Some thoughts on accuracy
Images courtesy of Scott McTavish
There are two crucial elements to understanding the accuracy of your data and your math model.
The first is most obvious.
You need to understand how accurate your “ingredients” for your math model are. If you measure the coordinates of a corner of a parking lot with your smartphone as a GCP, you are looking at an accuracy of several meters. Survey the same point with a high accuracy differential or RTK survey, and the GCP will be accurate to decimeter or centimeter accuracy. If you have a laboratory calibration of your camera and lens that gives you accurate distortion parameters, you’re going to have a more accurate model of the geometry creating your digital image than if you just have chip size and focal length. Using a block math model instead of individual images, linking your images via tie points, can help to improve the overall accuracy. But the old saying, “garbage in, garbage out”, holds.
The second element is often overlooked, but perhaps even more of a consideration in the UAV market. Just how accurate do you need to be?
With the increase in resolution and fine centimeter-level GSDs, it is tempting to strive for pixel-level accuracy in ground coordinates. But is this realistic? What are you trying to compare it to? If your GIS data layers are only accurate to a meter, then having a more accurate image layer isn’t going to make it overlay better. And obtaining pixel-level accuracy in a UAV is going to require more investment in quality optics, calibration, high accuracy ground surveys, increased manual editing, etc.
If a quick and economical solution was the goal of the UAV in the first place, perhaps accuracy of a few meters is adequate. Are you looking to update precisely surveyed features, or perform metrics on stockpiles? Then consider the following items;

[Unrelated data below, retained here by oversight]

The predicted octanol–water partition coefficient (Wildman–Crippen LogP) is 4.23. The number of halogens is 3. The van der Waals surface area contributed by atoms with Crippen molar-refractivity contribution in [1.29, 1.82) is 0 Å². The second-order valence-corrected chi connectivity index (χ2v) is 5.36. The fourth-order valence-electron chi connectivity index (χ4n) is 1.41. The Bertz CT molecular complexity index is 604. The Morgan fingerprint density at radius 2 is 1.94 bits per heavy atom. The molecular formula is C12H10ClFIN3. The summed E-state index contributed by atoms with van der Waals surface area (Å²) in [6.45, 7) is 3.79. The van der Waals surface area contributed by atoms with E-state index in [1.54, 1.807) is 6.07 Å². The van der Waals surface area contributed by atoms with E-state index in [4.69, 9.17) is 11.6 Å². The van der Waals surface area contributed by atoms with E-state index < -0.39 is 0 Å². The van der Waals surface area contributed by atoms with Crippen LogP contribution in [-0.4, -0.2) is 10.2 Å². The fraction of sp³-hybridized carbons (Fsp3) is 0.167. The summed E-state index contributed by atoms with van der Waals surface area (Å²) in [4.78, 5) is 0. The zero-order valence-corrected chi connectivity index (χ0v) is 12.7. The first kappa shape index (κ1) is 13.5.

Are you looking to map erosion features on a stream bank to add to a lower resolution GIS layer? Perhaps meter-level accuracy with GCPs from your handheld GPS is plenty. Are you looking for a quick on-the-fly map of a remote disaster scene with limited ground access? Perhaps you have to rely on the on-board GPS and tie points to give you approximate ground coordinates.
One of the persistent problems with accuracy crops up when overlaying new data over old and they just don’t line up. It is tempting to assume that there is a problem with your current project. Keep in mind that your UAV data may actually be more accurate, due to higher resolution and accurate GCPs, than your GIS layer that may have been digitized from a paper map. In such cases, you may need to decide whether you always want new data to be as accurate as possible, or whether to use the base data as your ground control source so that any new data will overlay properly.